The Fair Work Commission (the Commission) is a a jurisdiction that is accessible to self-represented litigants. The Commission is unlikely to award costs against an unsuccessful applicant in an unfair dismissal application. However, there are still exceptional circumstances where the Commission can order costs against an unsuccessful applicant.

In Ms Kelie Smith v Melissa Eileen Horvat T/A Palena Fresh [2020] FWC 5783 (Smith), Commissioner Hunt awarded costs against a self represented applicant in an unfair dismissal application. Commissioner Hunt recognised that costs orders in the Fair Work Commission are very rare and are unlikely to be made in most applications. However, the Commission will depart from this general rule if it is clear that proceedings have been commenced vexatiously or without reasonable cause. The following factors will be considered when determining whether costs should be awarded against an applicant in the Fair Work Commission:

  1. Costs will be awarded if proceedings are commenced to harass or embarrass the other party.
  2. Costs will be awarded if proceedings are commenced to gain a collateral advantage. This would be relevant where the applicant has commenced proceedings to gain an advantage in respect of another claim in a separate jurisdiction.
  3. Costs will be awarded where the application has no reasonable prospects of success. In Smith, a distinction was drawn between the applicant encountering jurisdictional issues in her application and the actual merits of an unfair dismissal claim. For example, Commissioner Hunt held that the Fair Work Act 2009 (Cth) can be confusing for self-represented litigants and failing on a jurisdictional issue is unlikely to warrants a costs order. However, the applicant in Smith also engaged in deceitful and unconscionable conduct which meant that her unfair dismissal application could never succeed. It was on this basis that costs were awarded against the applicant. Significantly, the application would have failed because Ms Smith’s conduct was so deceitful that dismissal was warranted.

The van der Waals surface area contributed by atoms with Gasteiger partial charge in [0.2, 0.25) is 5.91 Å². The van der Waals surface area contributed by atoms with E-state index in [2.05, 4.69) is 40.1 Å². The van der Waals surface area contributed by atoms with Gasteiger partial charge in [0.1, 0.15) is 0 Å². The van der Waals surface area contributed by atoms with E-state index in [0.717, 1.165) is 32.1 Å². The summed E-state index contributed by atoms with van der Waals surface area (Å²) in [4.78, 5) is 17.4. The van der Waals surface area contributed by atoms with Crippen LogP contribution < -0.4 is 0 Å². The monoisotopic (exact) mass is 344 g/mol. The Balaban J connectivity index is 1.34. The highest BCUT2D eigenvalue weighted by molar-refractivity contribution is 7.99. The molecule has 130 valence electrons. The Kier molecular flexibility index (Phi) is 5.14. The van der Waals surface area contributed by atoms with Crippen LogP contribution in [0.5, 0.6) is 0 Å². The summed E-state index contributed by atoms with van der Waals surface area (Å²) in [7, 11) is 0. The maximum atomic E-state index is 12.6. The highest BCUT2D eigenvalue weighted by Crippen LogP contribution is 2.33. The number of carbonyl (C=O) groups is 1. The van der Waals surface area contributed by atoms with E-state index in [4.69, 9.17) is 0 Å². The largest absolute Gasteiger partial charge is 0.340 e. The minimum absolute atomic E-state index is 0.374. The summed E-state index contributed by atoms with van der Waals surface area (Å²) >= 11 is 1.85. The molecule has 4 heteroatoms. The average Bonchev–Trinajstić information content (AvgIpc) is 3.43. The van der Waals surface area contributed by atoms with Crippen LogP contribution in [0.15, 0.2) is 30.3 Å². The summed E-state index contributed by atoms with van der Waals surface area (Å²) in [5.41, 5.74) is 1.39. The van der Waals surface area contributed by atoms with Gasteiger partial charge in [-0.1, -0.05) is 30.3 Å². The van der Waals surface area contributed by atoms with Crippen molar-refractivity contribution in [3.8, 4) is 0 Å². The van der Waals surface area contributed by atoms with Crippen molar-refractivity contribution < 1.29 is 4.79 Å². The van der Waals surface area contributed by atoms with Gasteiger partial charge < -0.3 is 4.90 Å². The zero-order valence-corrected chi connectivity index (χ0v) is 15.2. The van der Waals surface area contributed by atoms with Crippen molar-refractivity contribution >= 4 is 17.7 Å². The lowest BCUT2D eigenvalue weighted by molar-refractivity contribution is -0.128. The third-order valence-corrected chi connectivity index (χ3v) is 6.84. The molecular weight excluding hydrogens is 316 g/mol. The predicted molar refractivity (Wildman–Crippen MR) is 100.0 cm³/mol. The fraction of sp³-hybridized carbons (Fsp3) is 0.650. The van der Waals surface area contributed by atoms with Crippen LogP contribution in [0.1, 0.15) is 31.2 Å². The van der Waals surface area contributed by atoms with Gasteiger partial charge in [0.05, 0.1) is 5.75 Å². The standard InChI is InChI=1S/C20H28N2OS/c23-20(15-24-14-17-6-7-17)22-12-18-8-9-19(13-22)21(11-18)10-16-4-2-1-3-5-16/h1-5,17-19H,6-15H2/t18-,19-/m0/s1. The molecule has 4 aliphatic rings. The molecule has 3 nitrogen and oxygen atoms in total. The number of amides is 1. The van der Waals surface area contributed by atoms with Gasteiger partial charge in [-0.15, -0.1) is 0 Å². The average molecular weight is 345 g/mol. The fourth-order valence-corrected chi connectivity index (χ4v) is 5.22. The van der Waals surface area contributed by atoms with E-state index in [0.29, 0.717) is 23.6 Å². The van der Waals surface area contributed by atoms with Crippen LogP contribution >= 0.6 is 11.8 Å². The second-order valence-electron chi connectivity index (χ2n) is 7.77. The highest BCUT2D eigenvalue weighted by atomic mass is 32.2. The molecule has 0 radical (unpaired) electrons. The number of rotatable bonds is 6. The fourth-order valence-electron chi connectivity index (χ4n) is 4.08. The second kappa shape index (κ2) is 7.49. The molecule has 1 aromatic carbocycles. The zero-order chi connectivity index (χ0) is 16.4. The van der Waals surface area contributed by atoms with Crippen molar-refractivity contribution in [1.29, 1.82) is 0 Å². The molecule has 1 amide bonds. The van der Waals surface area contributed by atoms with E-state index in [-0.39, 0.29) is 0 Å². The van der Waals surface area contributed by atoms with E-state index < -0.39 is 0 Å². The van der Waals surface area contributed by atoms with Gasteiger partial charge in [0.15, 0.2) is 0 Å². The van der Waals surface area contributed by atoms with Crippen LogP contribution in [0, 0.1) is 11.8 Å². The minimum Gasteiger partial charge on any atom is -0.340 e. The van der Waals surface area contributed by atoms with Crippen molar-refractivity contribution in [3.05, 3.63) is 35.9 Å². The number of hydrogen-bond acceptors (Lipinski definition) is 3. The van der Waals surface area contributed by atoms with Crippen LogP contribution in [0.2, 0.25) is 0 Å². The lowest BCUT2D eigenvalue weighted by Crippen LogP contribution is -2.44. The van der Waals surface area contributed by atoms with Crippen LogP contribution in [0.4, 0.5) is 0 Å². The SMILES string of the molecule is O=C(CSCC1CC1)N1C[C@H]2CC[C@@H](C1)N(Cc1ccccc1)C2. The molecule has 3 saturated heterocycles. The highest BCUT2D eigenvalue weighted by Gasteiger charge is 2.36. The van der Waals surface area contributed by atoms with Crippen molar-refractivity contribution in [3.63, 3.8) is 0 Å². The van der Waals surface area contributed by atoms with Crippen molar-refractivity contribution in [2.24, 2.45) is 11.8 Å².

4. Costs will be awarded where the other party has incurred costs.

Ultimately, the Commission ordered costs against the applicant in Smith but also used its discretion to reduce the quantum of the costs order. In exercising its discretion, the Commission considered the applicant’s income, circumstances and expenses and ordered costs of $4,000 payable in weekly instalments of $100.